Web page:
The longest part of that wretched weekend was the late Saturday night I spent alone at home. I practiced trying to say random things, with varying results. It’s nearly always easier to talk when there’s no one there to hear, of course, though I’d had my bad days. In grade school, on many days I spent hours mutely watching TV, mouthing the catch-phrases, the sayings, the words, all the words I heard. I had some bad days in my twenties, living in Austin, too.
There was, it seemed, a carefully cultivated structure in my mind that I don’t believe I’d consciously realized I’d been building. Maybe everyone does the same thing, only I’ve had to break the seal and void the warranty and manually mess around with the process because of my situation. Or maybe the whole thing’s just the product of my crazy memory.
(I think of my memory as being genuinely crazy because of things like developing a series of epic stories based on the characters I saw when I looked at numbers. For the record, my high-functioning memory is very selective. For example, one day in third grade, on the way to school, I found a small garden snake, dead in the road, so I put it in my metal Star Wars lunch box and forgot about it until lunch time. There, in the cafeteria, to my delight, I remembered it. Squeals all around as I displayed my prize, though somehow my show-and-tell didn’t come to the teacher’s attention until after lunch when the class couldn’t settle down. The teacher said I was being disruptive and sent me to the principal’s office. When the principal asked why I’d been sent down, I explained that I’d been disruptive in class after returning to lunch. The truth was that I could no longer remember why I’d been sent down there; I think I got distracted passing through the library on the way there. He told me not to be disruptive any further and sent me back to the teacher, who was astonished to see me again. “Did you even tell him about the dead snake in your lunchbox?” I slapped myself on the side of my head. After returning to see the principal and adding this crucial bit of context, I was sent home for the day. Because I only lived two blocks from school, they let me walk home, where I watched TV for five hours before dinner.)
It was as though I’d been growing a tree of language out of snippets of phrases, sayings, and whole run-on statements as delivered by characters from the movies and TV shows I’d seen, or from radio programs, or from lines from songs I knew, or from stage plays I’d seen. This tree of associated, reasonably compatible options comprised the scope of what I was capable of saying without risking too much trouble. I’d be fine either because I was merely repeating what someone else had once said, so it wasn’t like I was having to create my own sentences by piecing the words together one by one, a process which felt to me a lot like paving a road while driving down it, or because I’d built into a rhythm, which felt more like having paved a runway just far enough to let the airplane of my voice take off, more like making music than like making a personal statement.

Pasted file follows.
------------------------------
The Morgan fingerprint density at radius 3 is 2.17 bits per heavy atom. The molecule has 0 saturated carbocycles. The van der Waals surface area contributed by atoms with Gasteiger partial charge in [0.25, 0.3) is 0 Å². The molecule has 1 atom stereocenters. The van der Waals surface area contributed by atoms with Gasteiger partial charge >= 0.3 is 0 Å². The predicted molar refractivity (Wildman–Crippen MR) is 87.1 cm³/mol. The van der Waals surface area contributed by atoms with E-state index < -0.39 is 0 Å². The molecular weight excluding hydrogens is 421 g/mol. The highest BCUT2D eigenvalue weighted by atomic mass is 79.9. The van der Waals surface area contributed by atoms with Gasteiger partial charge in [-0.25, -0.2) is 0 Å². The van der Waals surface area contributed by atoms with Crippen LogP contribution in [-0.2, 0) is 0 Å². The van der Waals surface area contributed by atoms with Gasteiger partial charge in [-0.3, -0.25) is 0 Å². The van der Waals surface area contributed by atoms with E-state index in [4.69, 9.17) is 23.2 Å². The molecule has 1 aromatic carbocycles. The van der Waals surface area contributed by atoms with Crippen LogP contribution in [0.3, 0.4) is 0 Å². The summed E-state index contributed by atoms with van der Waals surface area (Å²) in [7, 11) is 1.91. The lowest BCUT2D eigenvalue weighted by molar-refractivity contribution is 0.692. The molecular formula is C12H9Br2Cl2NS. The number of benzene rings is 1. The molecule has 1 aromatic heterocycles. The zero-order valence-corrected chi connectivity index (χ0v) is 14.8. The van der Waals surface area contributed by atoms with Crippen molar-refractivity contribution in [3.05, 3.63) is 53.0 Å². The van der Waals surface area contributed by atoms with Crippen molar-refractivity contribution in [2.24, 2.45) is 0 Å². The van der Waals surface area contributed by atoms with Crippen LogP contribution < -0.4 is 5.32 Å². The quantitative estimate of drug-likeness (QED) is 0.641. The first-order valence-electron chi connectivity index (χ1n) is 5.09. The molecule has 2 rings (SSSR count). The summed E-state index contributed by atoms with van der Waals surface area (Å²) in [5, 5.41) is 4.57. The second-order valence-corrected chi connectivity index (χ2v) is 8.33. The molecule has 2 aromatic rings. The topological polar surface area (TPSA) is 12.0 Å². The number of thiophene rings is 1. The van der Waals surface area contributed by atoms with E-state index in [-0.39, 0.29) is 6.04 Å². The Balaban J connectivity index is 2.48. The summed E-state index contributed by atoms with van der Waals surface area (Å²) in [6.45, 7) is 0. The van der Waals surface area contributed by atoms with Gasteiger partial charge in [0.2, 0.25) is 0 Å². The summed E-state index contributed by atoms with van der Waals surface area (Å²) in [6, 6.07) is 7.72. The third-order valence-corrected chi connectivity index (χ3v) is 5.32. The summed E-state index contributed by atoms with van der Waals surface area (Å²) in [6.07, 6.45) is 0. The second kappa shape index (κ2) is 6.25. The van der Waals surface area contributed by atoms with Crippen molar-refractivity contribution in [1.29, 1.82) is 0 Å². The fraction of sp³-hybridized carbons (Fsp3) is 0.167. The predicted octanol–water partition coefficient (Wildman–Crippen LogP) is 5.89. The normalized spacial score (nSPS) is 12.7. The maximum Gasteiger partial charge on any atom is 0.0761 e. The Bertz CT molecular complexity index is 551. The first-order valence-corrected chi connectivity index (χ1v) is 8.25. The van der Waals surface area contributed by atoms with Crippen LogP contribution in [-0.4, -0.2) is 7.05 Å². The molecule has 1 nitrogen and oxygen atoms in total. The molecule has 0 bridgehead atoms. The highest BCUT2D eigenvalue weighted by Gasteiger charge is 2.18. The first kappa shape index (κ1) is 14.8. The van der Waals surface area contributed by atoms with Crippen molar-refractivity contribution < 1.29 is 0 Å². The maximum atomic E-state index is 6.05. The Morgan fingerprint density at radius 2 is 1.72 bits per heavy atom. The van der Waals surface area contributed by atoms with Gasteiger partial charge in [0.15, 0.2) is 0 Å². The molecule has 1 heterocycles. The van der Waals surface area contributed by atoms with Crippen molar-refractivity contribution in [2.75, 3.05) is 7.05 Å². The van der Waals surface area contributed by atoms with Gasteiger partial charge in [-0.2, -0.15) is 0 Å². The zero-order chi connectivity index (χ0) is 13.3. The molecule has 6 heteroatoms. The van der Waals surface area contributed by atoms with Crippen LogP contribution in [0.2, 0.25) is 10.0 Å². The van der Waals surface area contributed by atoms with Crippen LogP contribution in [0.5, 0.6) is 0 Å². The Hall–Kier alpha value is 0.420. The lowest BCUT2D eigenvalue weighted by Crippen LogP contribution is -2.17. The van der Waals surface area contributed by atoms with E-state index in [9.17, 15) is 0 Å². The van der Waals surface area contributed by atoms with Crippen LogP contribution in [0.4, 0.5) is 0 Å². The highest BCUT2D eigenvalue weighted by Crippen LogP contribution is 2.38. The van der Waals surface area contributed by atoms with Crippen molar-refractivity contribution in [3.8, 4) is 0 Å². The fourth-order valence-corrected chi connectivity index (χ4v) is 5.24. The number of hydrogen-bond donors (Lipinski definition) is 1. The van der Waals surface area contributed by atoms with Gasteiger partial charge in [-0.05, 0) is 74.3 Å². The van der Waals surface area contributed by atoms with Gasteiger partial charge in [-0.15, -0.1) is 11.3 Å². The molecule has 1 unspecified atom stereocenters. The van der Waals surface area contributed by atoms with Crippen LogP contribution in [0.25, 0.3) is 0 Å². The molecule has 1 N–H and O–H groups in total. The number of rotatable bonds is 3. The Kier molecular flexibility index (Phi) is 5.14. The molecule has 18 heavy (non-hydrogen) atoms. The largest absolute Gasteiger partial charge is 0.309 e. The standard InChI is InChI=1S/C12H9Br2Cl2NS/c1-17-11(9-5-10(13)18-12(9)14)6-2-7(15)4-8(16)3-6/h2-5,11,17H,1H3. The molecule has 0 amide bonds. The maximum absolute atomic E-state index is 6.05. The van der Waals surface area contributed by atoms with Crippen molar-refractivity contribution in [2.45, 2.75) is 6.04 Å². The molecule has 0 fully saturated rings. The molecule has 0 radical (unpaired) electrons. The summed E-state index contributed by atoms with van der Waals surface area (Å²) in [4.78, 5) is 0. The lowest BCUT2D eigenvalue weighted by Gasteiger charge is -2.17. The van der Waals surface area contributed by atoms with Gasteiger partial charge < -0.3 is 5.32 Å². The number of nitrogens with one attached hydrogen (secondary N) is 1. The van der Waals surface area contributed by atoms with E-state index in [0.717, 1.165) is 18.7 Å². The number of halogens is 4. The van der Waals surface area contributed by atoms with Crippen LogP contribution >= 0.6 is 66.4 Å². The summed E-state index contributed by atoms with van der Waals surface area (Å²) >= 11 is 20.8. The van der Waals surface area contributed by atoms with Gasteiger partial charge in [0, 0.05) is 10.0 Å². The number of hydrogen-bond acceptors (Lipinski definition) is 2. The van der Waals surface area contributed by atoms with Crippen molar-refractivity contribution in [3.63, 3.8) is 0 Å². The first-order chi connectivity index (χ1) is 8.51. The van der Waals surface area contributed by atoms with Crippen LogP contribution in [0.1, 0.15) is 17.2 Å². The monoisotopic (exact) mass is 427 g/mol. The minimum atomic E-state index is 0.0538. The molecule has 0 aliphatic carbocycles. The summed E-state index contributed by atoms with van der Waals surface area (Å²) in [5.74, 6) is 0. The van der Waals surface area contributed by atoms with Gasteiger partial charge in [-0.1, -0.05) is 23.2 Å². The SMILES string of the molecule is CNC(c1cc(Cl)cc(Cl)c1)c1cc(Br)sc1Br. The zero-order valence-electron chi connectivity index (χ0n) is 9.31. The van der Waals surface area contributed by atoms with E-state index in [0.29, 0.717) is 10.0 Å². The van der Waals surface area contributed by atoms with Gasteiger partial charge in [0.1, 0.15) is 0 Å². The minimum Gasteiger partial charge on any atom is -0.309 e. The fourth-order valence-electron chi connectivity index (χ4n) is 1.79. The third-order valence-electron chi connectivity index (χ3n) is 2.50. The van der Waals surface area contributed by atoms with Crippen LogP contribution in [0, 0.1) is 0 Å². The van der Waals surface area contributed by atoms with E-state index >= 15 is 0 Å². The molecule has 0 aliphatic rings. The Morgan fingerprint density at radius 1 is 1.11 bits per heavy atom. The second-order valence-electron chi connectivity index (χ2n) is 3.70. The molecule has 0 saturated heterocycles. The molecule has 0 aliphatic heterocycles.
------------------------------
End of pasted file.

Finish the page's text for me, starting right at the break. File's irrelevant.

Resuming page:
This crystalline tree of language had grown so large that I’d basically forgotten it was there. I’d been pruning it, adding to it, making adjustments almost unconsciously for years. Now something bad had happened, and it had been shaken, and many little leaves might as well have fallen off the tree. I spent hours and hours that weekend, and in the weeks and months to come, watching TV, watching anything and everything, adding back some little leaves, the more discrete units of word inflection which had served me so well in the past.
I don’t even remember a lot of what I watched. Funny that so much of whatever it was probably contributed significantly to the core of how I talk now.
The other thing that helped was cursing. I quickly discovered that falling back into some rather extreme cursing would also smooth the way for pretty much any sentence start, though I’ll spare you from most of it. Still, profanity produced not only instant runway pavement for launching my speech, it also made for high-octane jet fuel. When you start you sentences with, “Motherfucker,” not only do you have no choice but to hurtle onward, but whoever you’re talking to is guaranteed to be all ears. The conversation doesn’t always go well. Still, I figured that I at least got out what I was trying to say without stuttering too badly, so I called it a win.
I saw Felicity that Sunday morning.
She’d gotten a job at my favorite breakfast place, Red River Cafe, where evidently it was appropriate to wear tall black boots and a long, purple crushed-velvet cape over a short black dress. My heart skipped a beat when I registered it was her. She was half a head taller than I was, which I noticed less while looking up at her as she was asking what I wanted to eat.
The crystal tree shuddered. I frowned, burbling a little, pointing at the menu.
“Really hungry,” I explained weakly. She smiled at me.
“How’s it going?” she asked later, sliding into the booth right across from me. I guess it was her turn for a break.
“Motherfucking great,” I said.
She grinned. “All right! Same here. I moved in with Patch. He’s split from his wife, and Doug Barnes had an extra room, so he let the two of us move in with him.”
“Fuckin’-A,” I said, pulling the lever that made my head rock up and down.
“Doug’s got a new job, at a big tech company. They make these workstation computers, the size of a laptop.” Her voice got quiet. “Do you know how fast those things are?”
“Mmm,” I said, hoping to sound impressed.
Getting back from the cafe, there was a message on my answering machine.
“Ah, Mr. Pearcy? This is the Travis County Sheriff’s Office. We have recovered your stolen vehicle. Call us back and you can come pick it up.”